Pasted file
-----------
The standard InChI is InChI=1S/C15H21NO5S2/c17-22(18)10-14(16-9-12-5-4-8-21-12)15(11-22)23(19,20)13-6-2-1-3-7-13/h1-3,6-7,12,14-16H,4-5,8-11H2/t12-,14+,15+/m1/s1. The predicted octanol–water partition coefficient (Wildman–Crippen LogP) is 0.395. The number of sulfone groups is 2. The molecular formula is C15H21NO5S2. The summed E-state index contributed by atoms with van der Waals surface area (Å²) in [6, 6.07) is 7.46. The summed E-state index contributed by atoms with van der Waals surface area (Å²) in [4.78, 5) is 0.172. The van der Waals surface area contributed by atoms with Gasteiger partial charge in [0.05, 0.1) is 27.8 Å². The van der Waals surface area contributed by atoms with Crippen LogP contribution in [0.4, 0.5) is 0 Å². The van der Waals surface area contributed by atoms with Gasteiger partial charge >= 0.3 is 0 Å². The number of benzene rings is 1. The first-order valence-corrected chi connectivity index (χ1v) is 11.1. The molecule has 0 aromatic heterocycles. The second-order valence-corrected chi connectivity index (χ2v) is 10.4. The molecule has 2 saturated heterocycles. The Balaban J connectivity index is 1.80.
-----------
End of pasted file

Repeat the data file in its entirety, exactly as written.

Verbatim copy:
The standard InChI is InChI=1S/C15H21NO5S2/c17-22(18)10-14(16-9-12-5-4-8-21-12)15(11-22)23(19,20)13-6-2-1-3-7-13/h1-3,6-7,12,14-16H,4-5,8-11H2/t12-,14+,15+/m1/s1. The predicted octanol–water partition coefficient (Wildman–Crippen LogP) is 0.395. The number of sulfone groups is 2. The molecular formula is C15H21NO5S2. The summed E-state index contributed by atoms with van der Waals surface area (Å²) in [6, 6.07) is 7.46. The summed E-state index contributed by atoms with van der Waals surface area (Å²) in [4.78, 5) is 0.172. The van der Waals surface area contributed by atoms with Gasteiger partial charge in [0.05, 0.1) is 27.8 Å². The van der Waals surface area contributed by atoms with Crippen LogP contribution in [0.4, 0.5) is 0 Å². The van der Waals surface area contributed by atoms with Gasteiger partial charge >= 0.3 is 0 Å². The number of benzene rings is 1. The first-order valence-corrected chi connectivity index (χ1v) is 11.1. The molecule has 0 aromatic heterocycles. The second-order valence-corrected chi connectivity index (χ2v) is 10.4. The molecule has 2 saturated heterocycles. The Balaban J connectivity index is 1.80.